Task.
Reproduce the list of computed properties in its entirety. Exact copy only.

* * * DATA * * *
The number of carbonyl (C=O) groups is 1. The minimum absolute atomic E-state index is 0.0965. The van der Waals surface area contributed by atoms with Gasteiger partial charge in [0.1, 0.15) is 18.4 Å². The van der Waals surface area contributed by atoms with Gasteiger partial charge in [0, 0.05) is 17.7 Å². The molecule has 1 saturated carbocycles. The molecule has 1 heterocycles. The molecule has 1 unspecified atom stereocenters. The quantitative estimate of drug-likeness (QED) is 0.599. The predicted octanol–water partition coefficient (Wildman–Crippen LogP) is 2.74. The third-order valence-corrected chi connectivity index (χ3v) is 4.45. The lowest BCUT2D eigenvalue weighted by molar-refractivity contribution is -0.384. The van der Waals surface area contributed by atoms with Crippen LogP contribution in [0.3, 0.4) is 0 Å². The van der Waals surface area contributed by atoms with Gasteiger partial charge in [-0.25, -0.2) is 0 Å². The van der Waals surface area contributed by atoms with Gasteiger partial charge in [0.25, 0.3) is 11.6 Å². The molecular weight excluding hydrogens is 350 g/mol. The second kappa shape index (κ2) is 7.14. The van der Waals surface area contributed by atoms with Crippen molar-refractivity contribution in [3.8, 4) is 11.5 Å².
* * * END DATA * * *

The number of carbonyl (C=O) groups is 1. The minimum absolute atomic E-state index is 0.0965. The van der Waals surface area contributed by atoms with Gasteiger partial charge in [0.1, 0.15) is 18.4 Å². The van der Waals surface area contributed by atoms with Gasteiger partial charge in [0, 0.05) is 17.7 Å². The molecule has 1 saturated carbocycles. The molecule has 1 heterocycles. The molecule has 1 unspecified atom stereocenters. The quantitative estimate of drug-likeness (QED) is 0.599. The predicted octanol–water partition coefficient (Wildman–Crippen LogP) is 2.74. The third-order valence-corrected chi connectivity index (χ3v) is 4.45. The lowest BCUT2D eigenvalue weighted by molar-refractivity contribution is -0.384. The van der Waals surface area contributed by atoms with Crippen LogP contribution in [0.3, 0.4) is 0 Å². The van der Waals surface area contributed by atoms with Gasteiger partial charge in [-0.25, -0.2) is 0 Å². The van der Waals surface area contributed by atoms with Gasteiger partial charge in [0.25, 0.3) is 11.6 Å². The molecular weight excluding hydrogens is 350 g/mol. The second kappa shape index (κ2) is 7.14. The van der Waals surface area contributed by atoms with Crippen molar-refractivity contribution in [3.8, 4) is 11.5 Å².